• “Banks are the ones suffering the most due to the domestic exposure and the growing uncertainty related to the lack of visibility on the future government,” managing director Luca Rubini says in interview. “Uncertainty means lower growth so Popolari banks in particular, but also Intesa and UniCredit, which are exposed to the economic cycle, may suffer due to instability.”


  • While the baseline scenario hasn’t changed from before the vote, there is now a higher probability of a tail risk of a non- conventional majority, Chief Investment Officer Alessandro Tentori says in an interview. The overall market reaction “isn’t that bad,” though markets are probably taking “a little bit of time to try and understand.” He noted that “in no country in the euro zone is the nexus between the sovereign and the banking sector is as strong as in Italy,” so political events “transmit naturally to the sector.” “It’s may be premature to turn negative on the banking sector as a whole” as fundamentals have improved.


  • “Anti-establishment parties did better much better than expected, something which should not be taken positively by the market,” CEO Jacopo Ceccatelli says in interview. He sees “a mild negative reaction” with some weakness and volatility, though would be surprised “if huge or very significant.”


  • Equity strategist Mislav Matejka writes in note: “Italy remains our top country pick, and we would use any politics-driven softness as an opportunity to add.”


  • “With no absolute majority emerging, the parties have the option of negotiating a coalition -— an uncertain process,” economist Daniele Antonucci says in note. “Policy continuity looks likely while this happens, but limited reforms could leave the economy vulnerable when the cycle turns.”


  • The biggest surprise was the stronger-than-expected results of anti-establishment Five Star and Lega, “something that is unlikely to please the market and EU partners,” analysts Javier Suarez and Andrea Filtri wrote in a note. They expect some short-term volatility with defensive sectors (utilities & infrastructure, consumers & towers) outperforming high beta/pro- cyclicals sector (banks and industrials)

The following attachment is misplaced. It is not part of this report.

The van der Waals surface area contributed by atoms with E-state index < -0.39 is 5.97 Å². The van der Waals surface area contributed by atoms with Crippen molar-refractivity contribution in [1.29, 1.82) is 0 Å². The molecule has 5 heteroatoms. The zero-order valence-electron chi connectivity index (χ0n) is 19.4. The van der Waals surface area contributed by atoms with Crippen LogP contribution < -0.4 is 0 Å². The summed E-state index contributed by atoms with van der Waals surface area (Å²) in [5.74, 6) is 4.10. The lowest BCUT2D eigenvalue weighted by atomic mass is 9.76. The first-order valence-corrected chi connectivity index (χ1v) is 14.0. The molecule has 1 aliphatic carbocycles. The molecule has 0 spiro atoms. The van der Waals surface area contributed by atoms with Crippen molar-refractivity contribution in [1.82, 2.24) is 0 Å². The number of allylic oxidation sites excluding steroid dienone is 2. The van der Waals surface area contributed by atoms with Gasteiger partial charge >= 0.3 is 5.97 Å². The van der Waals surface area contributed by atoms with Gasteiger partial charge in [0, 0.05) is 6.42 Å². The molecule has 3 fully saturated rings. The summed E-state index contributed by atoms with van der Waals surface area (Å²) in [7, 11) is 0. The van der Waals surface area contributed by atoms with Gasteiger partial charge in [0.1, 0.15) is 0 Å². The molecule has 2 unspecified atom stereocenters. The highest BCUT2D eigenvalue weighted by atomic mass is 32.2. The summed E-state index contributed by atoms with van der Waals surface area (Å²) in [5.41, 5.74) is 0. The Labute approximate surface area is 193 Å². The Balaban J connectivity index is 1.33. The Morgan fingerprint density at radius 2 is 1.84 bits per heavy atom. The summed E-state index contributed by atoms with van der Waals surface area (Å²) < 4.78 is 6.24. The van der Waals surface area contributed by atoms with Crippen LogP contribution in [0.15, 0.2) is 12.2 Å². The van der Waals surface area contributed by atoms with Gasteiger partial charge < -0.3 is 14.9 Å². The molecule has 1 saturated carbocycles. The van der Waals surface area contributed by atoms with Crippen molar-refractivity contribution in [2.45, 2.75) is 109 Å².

• “We expect lengthy negotiations after these elections, which may lead to increased volatility of Italian assets,” Matteo Ramenghi, chief investment officer at UBS Group’s wealth management unit in Italy, says in a note. A broad grand coalition would be well received by markets as it could result in political stability and fiscal discipline while repeat elections could prolong uncertainty and weigh on Italian assets. He added that the Italian equity market hasn’t priced in electoral uncertainty, though current yields on government bonds suggest they have incorporate some political risk.


  • Populist parties performed strongly, while no single coalition seems able to reach a majority, chief strategist Jan von Gerich says in note. Financial markets are expected “to show some worries but no bigger panic ahead.” The chances of Five Star and the League forming a government are “remote, so market worries should be only limited for now.” The positive cyclical momentum in the economy and continued ECB support “act as a buffer.” Confirmation of a grand coalition government from Germany is positive for financial markets and diminishes the net market impact. Still, expects to see some worries especially in Italian government bond markets and equity markets.”


  • Germany probably “balanced everything out,” says Peter Rosenstreich, head of market strategy at Swissquote Bank. “My concern was that we would wake up and see chaos in Europe, with a negative vote in Germany, a vote in Italy in which the Five Star had come out even stronger — that really would have thrown everything into chaos.” Sees European economy continuing to improve despite Italy “hiccups;” Trump announcement on trade tariffs more of a concern.